And we have the resources to make that happen. Arizona’s baseline budget has a cash balance of $625 million. Our state’s rainy day fund is around $460 million. That’s nearly a billion dollars that is just sitting there—when it should be working for the people of Arizona.

Democrats offered a clear plan to reinvest in our state by focusing on five key areas: public education, community support, public safety, economic development and responsible stewardship of our natural resources. We have the money to invest in these critical areas. Arizona should be an economic leader nationwide. Our state is full of innovative, entrepreneurial and independent people. And we have a chance to invest in our economy right now.

Public schools and universities should have the resources they need to prepare our students for the future. Arizonans should feel confident that their tax dollars will be used to make the state stronger and encourage job growth.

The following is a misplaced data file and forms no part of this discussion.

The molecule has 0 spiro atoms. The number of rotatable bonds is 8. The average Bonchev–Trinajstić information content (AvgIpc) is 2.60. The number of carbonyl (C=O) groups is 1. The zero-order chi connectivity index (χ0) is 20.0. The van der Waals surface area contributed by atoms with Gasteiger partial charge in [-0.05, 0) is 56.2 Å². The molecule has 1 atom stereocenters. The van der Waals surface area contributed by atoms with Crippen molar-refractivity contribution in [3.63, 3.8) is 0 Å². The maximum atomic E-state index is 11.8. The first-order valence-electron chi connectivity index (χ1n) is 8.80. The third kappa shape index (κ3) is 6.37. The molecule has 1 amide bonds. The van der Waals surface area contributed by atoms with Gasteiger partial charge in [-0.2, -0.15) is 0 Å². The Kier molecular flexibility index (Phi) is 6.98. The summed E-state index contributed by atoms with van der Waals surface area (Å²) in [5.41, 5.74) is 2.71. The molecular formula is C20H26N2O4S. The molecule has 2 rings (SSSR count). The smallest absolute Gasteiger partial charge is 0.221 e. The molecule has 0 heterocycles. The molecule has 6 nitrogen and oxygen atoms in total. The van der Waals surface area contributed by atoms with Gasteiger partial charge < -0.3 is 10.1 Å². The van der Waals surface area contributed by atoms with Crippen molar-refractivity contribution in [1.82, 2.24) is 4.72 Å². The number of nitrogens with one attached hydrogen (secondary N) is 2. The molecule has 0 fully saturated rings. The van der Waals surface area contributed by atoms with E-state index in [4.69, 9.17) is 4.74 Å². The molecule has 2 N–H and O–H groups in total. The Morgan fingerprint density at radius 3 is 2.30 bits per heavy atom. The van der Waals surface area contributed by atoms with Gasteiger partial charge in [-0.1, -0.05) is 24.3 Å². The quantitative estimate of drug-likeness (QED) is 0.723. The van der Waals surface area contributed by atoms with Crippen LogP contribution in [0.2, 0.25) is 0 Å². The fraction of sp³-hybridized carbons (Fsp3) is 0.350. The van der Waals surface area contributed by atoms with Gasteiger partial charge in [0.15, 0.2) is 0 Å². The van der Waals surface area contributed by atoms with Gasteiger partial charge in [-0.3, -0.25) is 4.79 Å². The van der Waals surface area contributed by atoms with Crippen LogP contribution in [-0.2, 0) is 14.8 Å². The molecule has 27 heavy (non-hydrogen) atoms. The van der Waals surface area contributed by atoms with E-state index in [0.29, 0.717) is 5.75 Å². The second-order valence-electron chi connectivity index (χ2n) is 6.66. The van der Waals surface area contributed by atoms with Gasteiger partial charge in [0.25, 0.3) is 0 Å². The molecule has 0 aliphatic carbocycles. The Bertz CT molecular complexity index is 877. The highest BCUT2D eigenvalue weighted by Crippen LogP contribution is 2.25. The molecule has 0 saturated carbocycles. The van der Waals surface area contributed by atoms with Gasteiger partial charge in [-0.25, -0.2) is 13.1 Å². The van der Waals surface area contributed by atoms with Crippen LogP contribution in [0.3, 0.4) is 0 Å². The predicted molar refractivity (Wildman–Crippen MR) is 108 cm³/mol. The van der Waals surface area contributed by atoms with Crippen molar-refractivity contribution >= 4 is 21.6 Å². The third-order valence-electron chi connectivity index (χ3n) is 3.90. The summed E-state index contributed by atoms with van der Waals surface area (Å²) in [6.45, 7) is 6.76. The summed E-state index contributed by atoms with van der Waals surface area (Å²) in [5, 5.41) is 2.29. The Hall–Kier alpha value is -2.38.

Arizonans are industrious and it’s time for the Legislature to reinvest in our greatest resource—the people who live here. To see a summary of the Democrats’ full, five-step plan for moving Arizona forward, click here.


Friday, March 11, 2016

Native American Caucus discusses tribal gaming

STATE CAPITOL, PHOENIX – The Native American Caucus met recently to discuss tribal gaming in Arizona.  Judy Ferreira and Valerie Spicer from the Arizona Indian Gaming Association presented to the caucus.
Tribal gaming contributes to the state in a financially significant way. The revenue made in tribal gaming facilities is shared with the state. This money contributes to cities, towns, counties, tourism, wildlife conservation, trauma and emergency services, and education.